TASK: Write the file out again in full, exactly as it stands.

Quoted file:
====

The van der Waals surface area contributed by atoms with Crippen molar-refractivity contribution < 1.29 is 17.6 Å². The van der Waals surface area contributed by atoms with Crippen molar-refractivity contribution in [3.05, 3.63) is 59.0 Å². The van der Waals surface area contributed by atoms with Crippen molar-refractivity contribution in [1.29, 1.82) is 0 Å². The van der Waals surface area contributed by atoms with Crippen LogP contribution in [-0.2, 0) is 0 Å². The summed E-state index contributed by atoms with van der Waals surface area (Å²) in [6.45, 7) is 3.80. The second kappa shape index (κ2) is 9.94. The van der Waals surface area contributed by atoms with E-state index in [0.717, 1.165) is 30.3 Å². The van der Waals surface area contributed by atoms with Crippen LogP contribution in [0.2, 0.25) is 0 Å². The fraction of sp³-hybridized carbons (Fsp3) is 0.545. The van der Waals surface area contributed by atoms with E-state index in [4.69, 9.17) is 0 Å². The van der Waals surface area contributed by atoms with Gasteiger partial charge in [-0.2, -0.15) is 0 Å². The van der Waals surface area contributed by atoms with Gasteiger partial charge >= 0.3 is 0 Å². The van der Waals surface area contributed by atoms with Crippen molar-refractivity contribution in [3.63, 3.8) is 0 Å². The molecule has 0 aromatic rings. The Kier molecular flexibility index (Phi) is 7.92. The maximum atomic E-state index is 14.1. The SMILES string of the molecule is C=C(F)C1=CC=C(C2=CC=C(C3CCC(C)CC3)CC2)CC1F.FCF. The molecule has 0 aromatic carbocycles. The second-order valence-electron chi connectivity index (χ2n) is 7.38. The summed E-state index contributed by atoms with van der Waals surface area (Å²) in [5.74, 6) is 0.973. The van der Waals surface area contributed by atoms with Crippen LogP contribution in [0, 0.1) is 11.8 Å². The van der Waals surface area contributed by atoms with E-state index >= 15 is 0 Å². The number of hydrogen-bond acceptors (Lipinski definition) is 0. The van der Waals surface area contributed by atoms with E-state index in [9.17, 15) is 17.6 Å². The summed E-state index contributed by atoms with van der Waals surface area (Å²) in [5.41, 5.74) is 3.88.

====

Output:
The van der Waals surface area contributed by atoms with Crippen molar-refractivity contribution < 1.29 is 17.6 Å². The van der Waals surface area contributed by atoms with Crippen molar-refractivity contribution in [3.05, 3.63) is 59.0 Å². The van der Waals surface area contributed by atoms with Crippen molar-refractivity contribution in [1.29, 1.82) is 0 Å². The van der Waals surface area contributed by atoms with Crippen LogP contribution in [-0.2, 0) is 0 Å². The summed E-state index contributed by atoms with van der Waals surface area (Å²) in [6.45, 7) is 3.80. The second kappa shape index (κ2) is 9.94. The van der Waals surface area contributed by atoms with E-state index in [0.717, 1.165) is 30.3 Å². The van der Waals surface area contributed by atoms with Crippen LogP contribution in [0.2, 0.25) is 0 Å². The fraction of sp³-hybridized carbons (Fsp3) is 0.545. The van der Waals surface area contributed by atoms with E-state index in [4.69, 9.17) is 0 Å². The van der Waals surface area contributed by atoms with Gasteiger partial charge in [-0.2, -0.15) is 0 Å². The van der Waals surface area contributed by atoms with Gasteiger partial charge >= 0.3 is 0 Å². The van der Waals surface area contributed by atoms with Crippen molar-refractivity contribution in [3.63, 3.8) is 0 Å². The molecule has 0 aromatic rings. The Kier molecular flexibility index (Phi) is 7.92. The maximum atomic E-state index is 14.1. The SMILES string of the molecule is C=C(F)C1=CC=C(C2=CC=C(C3CCC(C)CC3)CC2)CC1F.FCF. The molecule has 0 aromatic carbocycles. The second-order valence-electron chi connectivity index (χ2n) is 7.38. The summed E-state index contributed by atoms with van der Waals surface area (Å²) in [5.74, 6) is 0.973. The van der Waals surface area contributed by atoms with Crippen LogP contribution in [0, 0.1) is 11.8 Å². The van der Waals surface area contributed by atoms with E-state index >= 15 is 0 Å². The number of hydrogen-bond acceptors (Lipinski definition) is 0. The van der Waals surface area contributed by atoms with E-state index in [9.17, 15) is 17.6 Å². The summed E-state index contributed by atoms with van der Waals surface area (Å²) in [5.41, 5.74) is 3.88.